A reckoning in north Birmingham as EPA studies the ‘cumulative impacts’ of pollution and racism
Vernon Loeb of Inside Climate News writes about the question hanging over three Black neighborhoods in industrial north Birmingham that, together, compose the 35th Avenue Superfund site: What does the future hold—revitalization, or relocation?
In a nutshell:
The future of the neighborhoods remains uncertain. The Environmental Protection Agency has nearly completed the removal of toxic soil from the yards of around 650 homes in the area. However, some residents believe that decades of pollution, redlining, and racist zoning have irreversibly damaged the communities. Meanwhile, environmental justice advocates are pushing for accountability from polluters like Bluestone Coke and demanding the EPA assess the cumulative impacts of pollution on these neighborhoods and its own responsibility in the matter.
“It’s one thing to talk about individual permits, and emissions limits on permits and things of that nature, but it’s another thing to talk about the cumulative effect of living in this environment,” said Michael Hansen, executive director of the Greater-Birmingham Alliance to Stop Pollution.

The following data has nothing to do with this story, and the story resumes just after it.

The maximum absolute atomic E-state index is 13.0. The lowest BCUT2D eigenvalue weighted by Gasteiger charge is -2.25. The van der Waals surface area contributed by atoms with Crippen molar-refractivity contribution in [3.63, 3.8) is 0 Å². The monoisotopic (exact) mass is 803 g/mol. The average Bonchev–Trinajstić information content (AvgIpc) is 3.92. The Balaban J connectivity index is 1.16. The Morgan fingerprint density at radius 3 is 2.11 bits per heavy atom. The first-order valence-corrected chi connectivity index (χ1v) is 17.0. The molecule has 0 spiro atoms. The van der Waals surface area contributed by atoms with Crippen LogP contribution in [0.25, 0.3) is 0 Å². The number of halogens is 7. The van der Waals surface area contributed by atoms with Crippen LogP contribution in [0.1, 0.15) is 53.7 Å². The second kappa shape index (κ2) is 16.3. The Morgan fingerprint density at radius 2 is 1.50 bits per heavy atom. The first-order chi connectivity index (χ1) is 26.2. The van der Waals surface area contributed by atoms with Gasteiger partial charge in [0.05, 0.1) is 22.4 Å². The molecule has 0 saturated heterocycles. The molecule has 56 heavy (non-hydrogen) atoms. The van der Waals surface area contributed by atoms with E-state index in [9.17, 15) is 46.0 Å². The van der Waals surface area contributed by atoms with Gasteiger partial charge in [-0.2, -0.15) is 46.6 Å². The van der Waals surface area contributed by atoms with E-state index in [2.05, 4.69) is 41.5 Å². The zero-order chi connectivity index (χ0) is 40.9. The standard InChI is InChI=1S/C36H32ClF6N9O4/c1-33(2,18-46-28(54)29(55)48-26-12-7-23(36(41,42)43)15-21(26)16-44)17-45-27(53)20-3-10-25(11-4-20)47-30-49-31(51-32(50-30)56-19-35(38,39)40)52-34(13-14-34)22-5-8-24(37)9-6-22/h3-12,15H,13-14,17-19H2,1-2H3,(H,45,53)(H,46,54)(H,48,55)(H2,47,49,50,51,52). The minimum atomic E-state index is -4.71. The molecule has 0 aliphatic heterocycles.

The big picture:
The pollution emitted by coke works, such as those found in industrial areas like north Birmingham, has devastating health effects on vulnerable populations. These communities, often predominantly inhabited by marginalized groups, bear the brunt of the toxic emissions. The pollution from coke plants releases harmful substances like arsenic, lead and hydrocarbons into the air and soil, increasing the risk of cancer and other serious health conditions. Decades of exposure to such pollution, coupled with discriminatory practices like redlining and racist zoning, have led to long-lasting detrimental impacts on the health and well-being of these communities.
Read the article at Inside Climate News.
For more context, read Brian Bienkowski's excellent piece for EHN about how asthma-spurring pollution swirls around children living in the shadow of the Pennsylvania Clairton Coke Works Plant—where black and poor children suffer the most. And for more about how redlining has contributed to environmental racism, check out this Op-Ed by public health researchers David J.X. González and Rachel Morello-Frosch.